A Work Life at the Junction between Textile Art and Design Research

My professional interests have been broad and diverse ever since I graduated from Kolding School of Arts and Crafts in 1994 as a textile designer specialising in weaving. My career has been a journey with twists and turns, with lots of loops between several interesting touch points such as art, design, research and teaching. The common denominator for all the pathways has always been materials, texture and tangible aspects in combination with aesthetics, curiosity, context and a good portion of (sometimes naïve) persistence.

But why designer? When I was young I wanted to save the world, and I saw Kolding School of Arts and Crafts as a pathway to reaching that goal. Now that I am mid-way through my career I still hope to be able to contribute a few more ‘grains of sand’ to that project, standing on the shoulders of the accumulated knowledge of other designers and design researchers.

After graduation I worked in different settings as an artist, designer and teacher for about 12 years. In 2007 I entered academia with an Industrial PhD Scholarship. Having become a member of the faculty of Design School Kolding I was asked by the school to initiate a research project together with a company and apply for an Industrial PhD scholarship. The short version is that I succeeded in being the first graduate from Design School Kolding to conduct an Industrial PhD together with the Danish textile manufacturer Gabriel A/S. I earned my PhD degree in 2011 with the thesis “Emotional Value of Applied Textiles – Dialogue-oriented and participatory approaches to textile design.” My PhD research was focused on tools suited for dialogue between diverse groups of people around sensuous and experiential aspects of textiles and materials. Subsequently, this work has continued in several research projects at Design School Kolding.

Today, in 2017, I am an Associate Professor with expertise in participatory design and applied textiles taking a deep interest in sustainability and research through design. In that respect my personal story is equivalent to the story of the Design School, namely the journey from arts and crafts to design and research.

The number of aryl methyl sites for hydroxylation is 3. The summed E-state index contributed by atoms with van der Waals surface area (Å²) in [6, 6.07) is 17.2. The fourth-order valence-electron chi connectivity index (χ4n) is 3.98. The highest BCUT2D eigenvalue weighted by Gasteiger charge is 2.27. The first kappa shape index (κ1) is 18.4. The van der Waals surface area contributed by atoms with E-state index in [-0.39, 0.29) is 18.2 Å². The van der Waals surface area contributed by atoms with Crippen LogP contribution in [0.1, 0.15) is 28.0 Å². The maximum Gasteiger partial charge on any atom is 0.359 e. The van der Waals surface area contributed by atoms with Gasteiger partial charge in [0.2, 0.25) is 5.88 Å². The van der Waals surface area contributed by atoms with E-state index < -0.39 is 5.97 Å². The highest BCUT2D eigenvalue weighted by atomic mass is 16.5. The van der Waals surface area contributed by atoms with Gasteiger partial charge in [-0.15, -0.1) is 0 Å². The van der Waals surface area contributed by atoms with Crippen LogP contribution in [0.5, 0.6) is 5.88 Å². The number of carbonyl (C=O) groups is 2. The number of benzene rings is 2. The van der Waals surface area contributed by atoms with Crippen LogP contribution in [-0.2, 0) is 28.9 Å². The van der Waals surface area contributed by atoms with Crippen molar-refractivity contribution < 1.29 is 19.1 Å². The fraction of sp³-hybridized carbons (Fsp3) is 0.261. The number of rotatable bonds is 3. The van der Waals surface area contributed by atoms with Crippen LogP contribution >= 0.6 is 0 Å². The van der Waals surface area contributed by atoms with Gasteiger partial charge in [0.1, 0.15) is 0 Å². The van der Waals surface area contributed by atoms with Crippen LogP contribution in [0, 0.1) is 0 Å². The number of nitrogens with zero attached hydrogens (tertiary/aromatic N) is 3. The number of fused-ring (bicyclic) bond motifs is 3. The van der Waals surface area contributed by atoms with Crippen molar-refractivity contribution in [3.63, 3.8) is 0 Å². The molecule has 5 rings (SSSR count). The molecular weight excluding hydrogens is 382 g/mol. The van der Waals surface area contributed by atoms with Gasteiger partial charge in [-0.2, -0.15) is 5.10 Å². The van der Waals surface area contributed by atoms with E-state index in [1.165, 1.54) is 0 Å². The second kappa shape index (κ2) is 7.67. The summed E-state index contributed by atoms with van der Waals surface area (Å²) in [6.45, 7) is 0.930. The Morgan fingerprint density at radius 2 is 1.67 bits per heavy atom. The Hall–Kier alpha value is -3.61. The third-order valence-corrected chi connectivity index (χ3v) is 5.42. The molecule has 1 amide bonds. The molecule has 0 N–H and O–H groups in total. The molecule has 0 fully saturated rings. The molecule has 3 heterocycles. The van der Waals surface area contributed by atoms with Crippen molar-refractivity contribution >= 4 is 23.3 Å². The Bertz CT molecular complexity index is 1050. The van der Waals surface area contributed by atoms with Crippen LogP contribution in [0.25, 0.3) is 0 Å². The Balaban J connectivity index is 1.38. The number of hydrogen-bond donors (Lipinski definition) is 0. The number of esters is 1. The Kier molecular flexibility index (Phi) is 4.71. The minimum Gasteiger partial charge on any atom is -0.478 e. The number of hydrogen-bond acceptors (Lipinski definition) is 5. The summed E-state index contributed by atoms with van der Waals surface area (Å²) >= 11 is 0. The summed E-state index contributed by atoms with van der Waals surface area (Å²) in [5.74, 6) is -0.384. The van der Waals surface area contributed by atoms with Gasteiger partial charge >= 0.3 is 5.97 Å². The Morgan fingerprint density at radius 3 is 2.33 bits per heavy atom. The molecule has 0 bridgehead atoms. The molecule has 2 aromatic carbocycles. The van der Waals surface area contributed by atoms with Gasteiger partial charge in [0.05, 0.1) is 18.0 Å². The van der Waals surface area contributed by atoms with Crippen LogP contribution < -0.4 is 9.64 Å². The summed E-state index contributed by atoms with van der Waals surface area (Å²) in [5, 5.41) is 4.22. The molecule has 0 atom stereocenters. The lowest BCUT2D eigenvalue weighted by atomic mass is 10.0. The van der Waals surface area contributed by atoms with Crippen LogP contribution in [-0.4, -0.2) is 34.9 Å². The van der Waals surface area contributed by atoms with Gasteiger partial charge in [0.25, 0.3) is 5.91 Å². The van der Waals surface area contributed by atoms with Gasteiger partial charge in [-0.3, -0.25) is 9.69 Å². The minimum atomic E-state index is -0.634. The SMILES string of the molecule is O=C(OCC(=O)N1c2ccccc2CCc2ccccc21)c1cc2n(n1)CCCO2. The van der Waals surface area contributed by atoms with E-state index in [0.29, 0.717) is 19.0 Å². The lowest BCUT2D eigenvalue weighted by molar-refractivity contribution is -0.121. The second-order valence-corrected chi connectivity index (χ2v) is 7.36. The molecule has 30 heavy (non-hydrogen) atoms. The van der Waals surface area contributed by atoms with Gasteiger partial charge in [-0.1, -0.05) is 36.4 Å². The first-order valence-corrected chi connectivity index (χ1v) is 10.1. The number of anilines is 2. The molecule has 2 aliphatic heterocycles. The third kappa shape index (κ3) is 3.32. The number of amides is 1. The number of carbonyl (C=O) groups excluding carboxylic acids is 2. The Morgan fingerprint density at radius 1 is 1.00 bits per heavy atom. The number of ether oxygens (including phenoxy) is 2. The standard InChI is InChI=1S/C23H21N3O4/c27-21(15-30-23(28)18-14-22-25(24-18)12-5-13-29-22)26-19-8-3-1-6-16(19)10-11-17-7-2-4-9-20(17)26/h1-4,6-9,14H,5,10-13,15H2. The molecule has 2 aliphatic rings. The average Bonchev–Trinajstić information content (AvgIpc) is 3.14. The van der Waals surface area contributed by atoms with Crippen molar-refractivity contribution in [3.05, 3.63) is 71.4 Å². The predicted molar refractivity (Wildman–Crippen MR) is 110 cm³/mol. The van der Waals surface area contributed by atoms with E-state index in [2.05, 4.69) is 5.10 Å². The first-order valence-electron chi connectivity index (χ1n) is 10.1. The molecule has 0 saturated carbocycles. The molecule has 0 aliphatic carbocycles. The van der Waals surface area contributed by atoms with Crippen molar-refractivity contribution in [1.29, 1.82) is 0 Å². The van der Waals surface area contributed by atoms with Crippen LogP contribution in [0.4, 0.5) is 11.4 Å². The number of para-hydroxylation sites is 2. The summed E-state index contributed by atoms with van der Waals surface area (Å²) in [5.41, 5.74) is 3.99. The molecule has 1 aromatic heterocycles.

All along the way I have pursued an artistic career, sometimes full time, but in recent years on a very limited basis due to my academic work. Even though I have an extensive personal CV covering juried, solo and group exhibitions, as well as commissions and large grants, my most significant contribution as a textile artist is the work I have done since 2003 as a member of the group Textile Illusions, where we use digital means to explore the potential of weaving. This effort has led to numerous exhibitions in prominent settings, and in 2012 and 2015 we took up commissions for the New Carlsberg Foundation: A stage curtain for Europahallen in Aalborg Congress and Culture Centre and a carpet for Accadamia Di Danimarca in Rome.

In my teaching I am interested in ways in which practice and theory can feed into each other. Here the use of ‘designerly’ skills such as drawing and design experiments play a major role. I teach weaving, design methodology, design methods and basics in design research on the undergraduate, postgraduate and PhD level. I am also an supervisor for design projects and PhD theses.

For me as an academic rooted in practice it is crucial to combine doing with theorising. I am honoured to have been given the chance, as a member of the Design School faculty, to contribute to substantiating the profession with research. And even though much of my work is now about words and writing it is still material, structure and tangible aspects that serve as the driving engine of my efforts.